When you think about tentpole sequels to major Nintendo franchises, the mind doesn’t naturally jump to the iterative. More often than not, Nintendo wants to do something wild and new with each new main entry in any of its core franchises – and this is exactly the sort of thing that has historically stood in the way of things like Star Fox and F-Zero getting regular sequels. But Pikmin 4 is a shining example of what the company’s talented developers can do by taking a step back, simply analyzing and improving what already exists.
This is ultimately what Pikmin 4 is. Nintendo has been at great pains during the game’s promotional cycle to push the concept that this is an ideal entry point for newcomers to the series. Often when developers say this, it’s with their fingers crossed behind their backs – but for Pikmin 4, it’s true. This has everything you’d want from the earlier games, presented from a slightly tweaked angle that makes the entire package more palatable and approachable for a whole new audience.
Accessibility is probably the most important aspect of Pikmin 4 that’s significantly different from the previous three entries in the series. Certain traditions have been abolished completely, like over-arching time limits. Players can now rewind their progress and undo disastrous Pikmin bloodbaths. Controls have been slightly tweaked, and the general feeling of the game is… breezier. At least, in the main story.
A lot of the content hardcore Pikmin fans are used to is still present – though in many cases you’ll need to play through that first fifteen or so hours in order to unlock the real meat of the package.
The core of the game will be familiar to even those with only a passing knowledge of the series, however. You’ll guide your tiny adventurer, this time player-created, across familiar real-world environments. Pikmin 4 even gives us a glimpse at Pikmin inside a human residence. Day-by-day, you must marshall your Pikmin to gather resources and forge new paths through the world.
Nintendo has been clear they don’t want us to spoil any surprises, but this plays out pretty much how you’d expect. Pikmin 4 gently eases players green and veteran alike into its experience… and then, after an initial story that practically forms an extended but also very satisfying tutorial, the gloves come off. And, to some degree, the knuckle-dusters are put on.
The first half of Pikmin 4 feels like a complete game in itself – breezy, cozy, a lovely experience you can sit back and enjoy with relatively little stress. At its conclusion, you’ll feel satisfied and the credits will roll. But then there is more. The second half also practically feels like a discrete game in itself – except it’s the hardcore sequel that the most dedicated fans of the first three titles wanted. In this sense, it truly is a ‘game of two halves’.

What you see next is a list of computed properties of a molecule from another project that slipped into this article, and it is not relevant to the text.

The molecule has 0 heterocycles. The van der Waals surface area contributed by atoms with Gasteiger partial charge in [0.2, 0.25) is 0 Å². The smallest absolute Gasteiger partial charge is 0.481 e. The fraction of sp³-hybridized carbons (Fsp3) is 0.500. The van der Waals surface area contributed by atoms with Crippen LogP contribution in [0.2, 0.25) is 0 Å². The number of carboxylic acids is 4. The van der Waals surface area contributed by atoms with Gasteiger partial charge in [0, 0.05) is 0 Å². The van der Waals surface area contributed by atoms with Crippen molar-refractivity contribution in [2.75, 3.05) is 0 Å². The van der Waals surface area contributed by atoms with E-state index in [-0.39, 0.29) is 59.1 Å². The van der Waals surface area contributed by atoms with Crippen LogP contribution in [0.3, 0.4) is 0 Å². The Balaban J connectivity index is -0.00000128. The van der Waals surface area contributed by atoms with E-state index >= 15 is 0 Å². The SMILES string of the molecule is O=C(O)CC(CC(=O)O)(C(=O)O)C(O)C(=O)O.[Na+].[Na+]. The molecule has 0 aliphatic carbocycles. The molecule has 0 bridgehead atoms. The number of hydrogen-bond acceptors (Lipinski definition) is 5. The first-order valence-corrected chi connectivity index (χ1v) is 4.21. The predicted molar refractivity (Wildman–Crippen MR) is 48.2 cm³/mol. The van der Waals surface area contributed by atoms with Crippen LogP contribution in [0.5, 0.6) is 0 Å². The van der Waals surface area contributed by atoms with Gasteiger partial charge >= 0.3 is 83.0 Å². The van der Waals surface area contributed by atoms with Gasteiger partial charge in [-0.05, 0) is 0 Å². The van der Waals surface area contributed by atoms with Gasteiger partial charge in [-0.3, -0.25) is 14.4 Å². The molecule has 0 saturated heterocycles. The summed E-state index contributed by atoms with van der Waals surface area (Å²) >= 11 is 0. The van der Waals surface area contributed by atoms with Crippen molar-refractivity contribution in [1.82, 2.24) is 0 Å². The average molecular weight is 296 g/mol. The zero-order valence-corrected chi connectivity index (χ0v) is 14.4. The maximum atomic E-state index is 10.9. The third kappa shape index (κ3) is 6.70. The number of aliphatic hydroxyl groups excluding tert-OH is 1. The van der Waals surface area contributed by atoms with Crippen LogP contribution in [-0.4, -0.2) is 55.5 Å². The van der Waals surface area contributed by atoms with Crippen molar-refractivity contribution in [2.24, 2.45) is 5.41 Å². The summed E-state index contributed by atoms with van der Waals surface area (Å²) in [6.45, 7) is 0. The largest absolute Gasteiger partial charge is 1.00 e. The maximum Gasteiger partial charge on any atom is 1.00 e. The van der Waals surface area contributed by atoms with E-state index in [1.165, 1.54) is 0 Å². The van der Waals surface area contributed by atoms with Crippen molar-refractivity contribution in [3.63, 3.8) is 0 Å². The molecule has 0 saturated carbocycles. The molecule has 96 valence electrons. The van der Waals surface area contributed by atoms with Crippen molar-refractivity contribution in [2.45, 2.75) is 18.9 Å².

This isn’t to say that the game simply hits you with more complexity, of course. Mechanics layer themselves out over time – upgrades, new abilities, and of course the unlocking of new variations of Pikmin. The complexity is spread, and the way mechanics are introduced is the very definition of a smooth, well-designed difficulty curve. A curve is not always even – it can start gentle and increase in intensity, like a rollercoaster building to ever-bigger loops – and Pikmin 4 achieves this, saving its most intense wrinkles for the late game.
Some changes are present from the start, most notably Oatchi – a new canine companion. Oatchi basically functions as your custom-created protagonist’s second in command. He can be used like a Pikmin to interact with the environment directly on command, but can also assume command of a separate group of Pikmin and head off to other areas of the map alone, either under your direct control or stewarded by an AI.
Exactly how you use Oatchi is largely left up to the player, with mission design structured such that any of the above approaches is mostly applicable to any given mission or exploration – which itself feels like a nice nod to the differing ways in which Pikmin 1-3 each played. All three styles of play (solo, split-protagonists, and RTS-esque micromanagement) are valid here – or more likely, a new combination of the three.
Oatchi is the poster child of a game that is just jam-packed with smart additions and changes. For me, so too is the rewind – a mechanic I would’ve turned my nose up at on paper (that’s cheating, I’d protest) but found tremendously useful and interesting in practice. The rewind also becomes more vital than I ever could’ve imagined as the game ramps up the difficulty – as it lets you experiment its most devilish challenges without having to engage in a soul-crushing grind to get more Pikmin. This feeling that the additions are better in reality than on paper is in fact the case for much of the game – like Ice Pikmin, which sound like a relatively boring elemental addition until you experience the use cases for turning liquids solid in this little-big world.
Honestly, it’s a difficult package to criticize too fiercely. I found the nighttime levels relatively uninspiring, for instance – but they form only a tiny part of the package. Some will likely miss some of the past multiplayer options – but many won’t at all. For some fans the gentle early game and the very gradual pace at which reused enemies and mechanics from past titles are introduced will doubtless be frustrating. I felt it too, in fact – but I also understood, the deeper I got, that this pacing was vital to the mood and vibe Pikmin 4 was striving for.
That mood is one that brings together both established and new ideas to create a Pikmin that is, I think, absolutely the most well-rounded title in the series. It takes a series that for its second and third entries I appreciated but didn’t love – and brings back that adoration. It’s a revitalizing sequel – though also exactly the sort of entry that’ll be difficult to follow.